When Sparrows Fall
By Meg Moseley
Miranda is a widow with six children who is trapped in a toxic church.
Jack is the estranged half-brother of Miranda’s dead husband.
When Miranda’s pastor announces that the church is moving to a new county, she begins making plans to remove her family from the clutches of corrupt leadership. The first step is changing the guardianship of her children from members of the church to someone outside of it. She picks Jack.
However, when a fall makes her incapable of caring for her kids and Jack arrives to take over, things start moving out of her control.
I have to admit, I liked this book. A lot. Moseley’s style of writing is crisp and clear with just enough hint of poetry to make me smile.
“Water, water, everywhere. The stuff of miracles. Water, walked on. Turned to wine. An ark tossed about on it.
Water and earth made mud. Mud to heal a blind man’s eyes.
Earth to entomb a man, and the voice of God to call him out.” Pg. 363
There are many wonderful points to this book. The charming personalities of the six kids. The sweet romantic spark. The hint of mystery. The carefully woven story line. All excellent.
I do have one little thing to complain about though. (I hate complaining about well written books…but, here goes…) Jack is divorced. And that bothers me.
Now, I figure part of the reason the author did that was to give him depth and give him a sense of realness. Lots of men today are divorced. And that’s fine.
However! My irritation with it? This book takes a deep look at legalism. There are things said about wearing dresses and not using microwaves, having long hair, not reading fiction and not using birth control.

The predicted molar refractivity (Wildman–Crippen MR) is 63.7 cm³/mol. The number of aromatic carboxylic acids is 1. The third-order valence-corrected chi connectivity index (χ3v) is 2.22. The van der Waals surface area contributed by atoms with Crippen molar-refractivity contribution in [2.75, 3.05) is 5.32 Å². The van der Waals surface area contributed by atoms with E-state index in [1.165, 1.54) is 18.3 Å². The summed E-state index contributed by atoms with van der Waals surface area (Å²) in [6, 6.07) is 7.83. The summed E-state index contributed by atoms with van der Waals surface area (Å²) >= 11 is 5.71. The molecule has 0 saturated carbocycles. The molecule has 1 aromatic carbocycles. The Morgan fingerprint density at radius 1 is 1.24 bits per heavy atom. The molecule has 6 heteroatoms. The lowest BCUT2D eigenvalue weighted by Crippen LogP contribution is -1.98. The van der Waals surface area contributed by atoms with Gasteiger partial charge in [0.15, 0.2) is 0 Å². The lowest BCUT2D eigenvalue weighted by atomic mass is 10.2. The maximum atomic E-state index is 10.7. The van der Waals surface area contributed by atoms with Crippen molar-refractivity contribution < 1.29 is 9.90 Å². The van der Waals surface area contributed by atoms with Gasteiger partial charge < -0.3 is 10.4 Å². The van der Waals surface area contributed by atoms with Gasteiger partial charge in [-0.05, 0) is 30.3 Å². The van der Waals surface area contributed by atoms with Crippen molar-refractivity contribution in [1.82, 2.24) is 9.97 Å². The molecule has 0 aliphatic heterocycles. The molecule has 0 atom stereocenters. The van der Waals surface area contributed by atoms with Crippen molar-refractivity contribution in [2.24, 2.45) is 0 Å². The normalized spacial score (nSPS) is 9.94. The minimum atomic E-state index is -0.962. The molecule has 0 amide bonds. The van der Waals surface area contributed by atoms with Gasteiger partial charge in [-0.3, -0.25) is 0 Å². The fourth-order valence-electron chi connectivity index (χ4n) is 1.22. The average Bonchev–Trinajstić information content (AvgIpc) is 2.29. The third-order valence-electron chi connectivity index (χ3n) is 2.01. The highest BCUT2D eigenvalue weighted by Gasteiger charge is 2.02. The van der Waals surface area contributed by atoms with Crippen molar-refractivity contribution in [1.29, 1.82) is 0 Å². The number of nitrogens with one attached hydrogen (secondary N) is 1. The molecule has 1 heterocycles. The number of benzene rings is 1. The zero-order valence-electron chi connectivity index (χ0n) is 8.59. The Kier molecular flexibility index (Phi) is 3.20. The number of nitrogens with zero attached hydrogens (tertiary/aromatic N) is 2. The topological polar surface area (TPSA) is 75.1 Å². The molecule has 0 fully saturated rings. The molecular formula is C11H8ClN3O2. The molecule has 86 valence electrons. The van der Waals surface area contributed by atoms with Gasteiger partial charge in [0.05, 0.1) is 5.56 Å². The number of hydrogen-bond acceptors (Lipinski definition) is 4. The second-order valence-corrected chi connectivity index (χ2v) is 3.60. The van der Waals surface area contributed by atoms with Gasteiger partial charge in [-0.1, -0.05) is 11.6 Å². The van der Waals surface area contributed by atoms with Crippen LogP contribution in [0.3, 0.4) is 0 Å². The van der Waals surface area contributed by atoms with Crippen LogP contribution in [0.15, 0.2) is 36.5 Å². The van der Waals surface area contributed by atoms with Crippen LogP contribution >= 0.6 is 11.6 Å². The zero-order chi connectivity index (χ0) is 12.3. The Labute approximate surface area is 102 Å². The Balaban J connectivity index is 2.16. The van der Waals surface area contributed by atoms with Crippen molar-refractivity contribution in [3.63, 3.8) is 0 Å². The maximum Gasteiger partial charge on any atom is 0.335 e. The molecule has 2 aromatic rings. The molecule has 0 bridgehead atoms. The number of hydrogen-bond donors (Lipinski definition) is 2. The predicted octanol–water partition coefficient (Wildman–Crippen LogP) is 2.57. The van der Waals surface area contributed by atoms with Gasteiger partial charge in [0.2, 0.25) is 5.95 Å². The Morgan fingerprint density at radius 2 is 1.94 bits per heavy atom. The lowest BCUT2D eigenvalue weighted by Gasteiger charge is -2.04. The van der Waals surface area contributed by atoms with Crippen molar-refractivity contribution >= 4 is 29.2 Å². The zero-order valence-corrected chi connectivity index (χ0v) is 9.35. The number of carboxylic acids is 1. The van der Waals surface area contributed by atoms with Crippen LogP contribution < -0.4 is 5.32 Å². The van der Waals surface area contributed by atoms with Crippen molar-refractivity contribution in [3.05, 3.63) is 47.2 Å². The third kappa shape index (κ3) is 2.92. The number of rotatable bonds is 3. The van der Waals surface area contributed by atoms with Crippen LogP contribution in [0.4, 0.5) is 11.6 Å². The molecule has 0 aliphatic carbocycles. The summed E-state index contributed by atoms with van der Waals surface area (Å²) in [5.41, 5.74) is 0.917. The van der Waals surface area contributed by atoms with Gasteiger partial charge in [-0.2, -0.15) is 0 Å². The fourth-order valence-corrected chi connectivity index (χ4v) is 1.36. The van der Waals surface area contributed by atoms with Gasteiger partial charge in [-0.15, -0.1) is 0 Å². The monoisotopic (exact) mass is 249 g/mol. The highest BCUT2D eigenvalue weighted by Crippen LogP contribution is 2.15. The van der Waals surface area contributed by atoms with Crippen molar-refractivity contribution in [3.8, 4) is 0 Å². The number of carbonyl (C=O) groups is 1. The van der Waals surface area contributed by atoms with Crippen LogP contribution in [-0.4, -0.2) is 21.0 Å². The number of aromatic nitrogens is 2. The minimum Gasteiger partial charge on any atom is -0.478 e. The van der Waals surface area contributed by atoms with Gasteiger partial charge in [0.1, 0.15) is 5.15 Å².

And those things are all just that… things. People may find “biblical” backing for them but for the truth is that nothing in scripture DIRECTLY speaks to those things. (For example: women are told to dress modestly and not dress like men. They are not instructed on the length or style of clothing.)
Divorce, on the other hand, is spoken directly to. It bothers me that it seemed to be grouped together with all those other things. It’s different.
That said, let me tell you a secret: I don’t know exactly where I stand on the whole divorce/remarriage issue. It is one of those things that hit a bit close to home as I have a sister-in-law who is divorced and re-married to my brother.
Still, while I don’t know exactly where I stand on it, I know it’s an issue. So, as I was reading When Sparrows Fall the fact that he was divorced and that wasn’t a big deal really irritated me.
It was fine to have that be part of the story. I just wanted her to show the conflict with it… and she didn’t.
In the end though, my conclusion is the same: It’s a well written book worth reading.
This book was sent to me for review purposes from Multnomah Publishers. I received the book in exchange for my honest review.